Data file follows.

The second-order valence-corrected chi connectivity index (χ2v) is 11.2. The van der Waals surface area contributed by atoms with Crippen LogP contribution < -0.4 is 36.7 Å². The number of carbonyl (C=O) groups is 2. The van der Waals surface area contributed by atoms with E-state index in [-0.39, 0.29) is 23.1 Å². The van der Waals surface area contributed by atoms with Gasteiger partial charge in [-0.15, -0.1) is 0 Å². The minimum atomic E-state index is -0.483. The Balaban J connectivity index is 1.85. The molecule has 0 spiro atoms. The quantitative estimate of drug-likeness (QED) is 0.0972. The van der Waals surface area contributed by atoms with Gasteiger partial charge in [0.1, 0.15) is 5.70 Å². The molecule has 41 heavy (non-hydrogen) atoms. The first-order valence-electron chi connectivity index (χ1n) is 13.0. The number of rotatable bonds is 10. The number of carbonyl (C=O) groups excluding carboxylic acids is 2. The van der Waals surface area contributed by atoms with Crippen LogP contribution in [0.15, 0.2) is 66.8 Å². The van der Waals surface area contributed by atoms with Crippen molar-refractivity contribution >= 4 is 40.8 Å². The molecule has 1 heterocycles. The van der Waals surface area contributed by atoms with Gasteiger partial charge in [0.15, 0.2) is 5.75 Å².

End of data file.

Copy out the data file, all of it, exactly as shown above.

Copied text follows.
The second-order valence-corrected chi connectivity index (χ2v) is 11.2. The van der Waals surface area contributed by atoms with Crippen LogP contribution < -0.4 is 36.7 Å². The number of carbonyl (C=O) groups is 2. The van der Waals surface area contributed by atoms with E-state index in [-0.39, 0.29) is 23.1 Å². The van der Waals surface area contributed by atoms with Gasteiger partial charge in [-0.15, -0.1) is 0 Å². The minimum atomic E-state index is -0.483. The Balaban J connectivity index is 1.85. The molecule has 0 spiro atoms. The quantitative estimate of drug-likeness (QED) is 0.0972. The van der Waals surface area contributed by atoms with Gasteiger partial charge in [0.1, 0.15) is 5.70 Å². The molecule has 41 heavy (non-hydrogen) atoms. The first-order valence-electron chi connectivity index (χ1n) is 13.0. The number of rotatable bonds is 10. The number of carbonyl (C=O) groups excluding carboxylic acids is 2. The van der Waals surface area contributed by atoms with Crippen LogP contribution in [0.15, 0.2) is 66.8 Å². The van der Waals surface area contributed by atoms with Crippen molar-refractivity contribution >= 4 is 40.8 Å². The molecule has 1 heterocycles. The van der Waals surface area contributed by atoms with Gasteiger partial charge in [0.15, 0.2) is 5.75 Å².